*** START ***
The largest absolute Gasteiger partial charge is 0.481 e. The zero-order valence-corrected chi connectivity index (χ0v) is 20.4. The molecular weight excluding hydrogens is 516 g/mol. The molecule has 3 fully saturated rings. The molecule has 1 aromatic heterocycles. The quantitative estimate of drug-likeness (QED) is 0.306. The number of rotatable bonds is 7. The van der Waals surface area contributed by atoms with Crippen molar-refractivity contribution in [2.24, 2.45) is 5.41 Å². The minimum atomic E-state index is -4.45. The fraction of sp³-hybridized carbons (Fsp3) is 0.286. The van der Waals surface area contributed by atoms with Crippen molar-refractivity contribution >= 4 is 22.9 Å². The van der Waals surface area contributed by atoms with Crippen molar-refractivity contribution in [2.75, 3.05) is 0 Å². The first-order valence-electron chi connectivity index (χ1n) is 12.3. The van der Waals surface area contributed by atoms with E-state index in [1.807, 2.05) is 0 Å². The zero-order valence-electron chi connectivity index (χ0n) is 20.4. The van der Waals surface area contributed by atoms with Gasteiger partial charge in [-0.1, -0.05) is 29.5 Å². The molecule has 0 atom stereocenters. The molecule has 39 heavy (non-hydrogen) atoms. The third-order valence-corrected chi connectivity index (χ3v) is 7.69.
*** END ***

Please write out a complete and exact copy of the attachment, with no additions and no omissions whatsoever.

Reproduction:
The largest absolute Gasteiger partial charge is 0.481 e. The zero-order valence-corrected chi connectivity index (χ0v) is 20.4. The molecular weight excluding hydrogens is 516 g/mol. The molecule has 3 fully saturated rings. The molecule has 1 aromatic heterocycles. The quantitative estimate of drug-likeness (QED) is 0.306. The number of rotatable bonds is 7. The van der Waals surface area contributed by atoms with Crippen molar-refractivity contribution in [2.24, 2.45) is 5.41 Å². The minimum atomic E-state index is -4.45. The fraction of sp³-hybridized carbons (Fsp3) is 0.286. The van der Waals surface area contributed by atoms with Crippen molar-refractivity contribution >= 4 is 22.9 Å². The van der Waals surface area contributed by atoms with Crippen molar-refractivity contribution in [2.75, 3.05) is 0 Å². The first-order valence-electron chi connectivity index (χ1n) is 12.3. The van der Waals surface area contributed by atoms with E-state index in [1.807, 2.05) is 0 Å². The zero-order valence-electron chi connectivity index (χ0n) is 20.4. The van der Waals surface area contributed by atoms with Gasteiger partial charge in [-0.1, -0.05) is 29.5 Å². The molecule has 0 atom stereocenters. The molecule has 39 heavy (non-hydrogen) atoms. The third-order valence-corrected chi connectivity index (χ3v) is 7.69.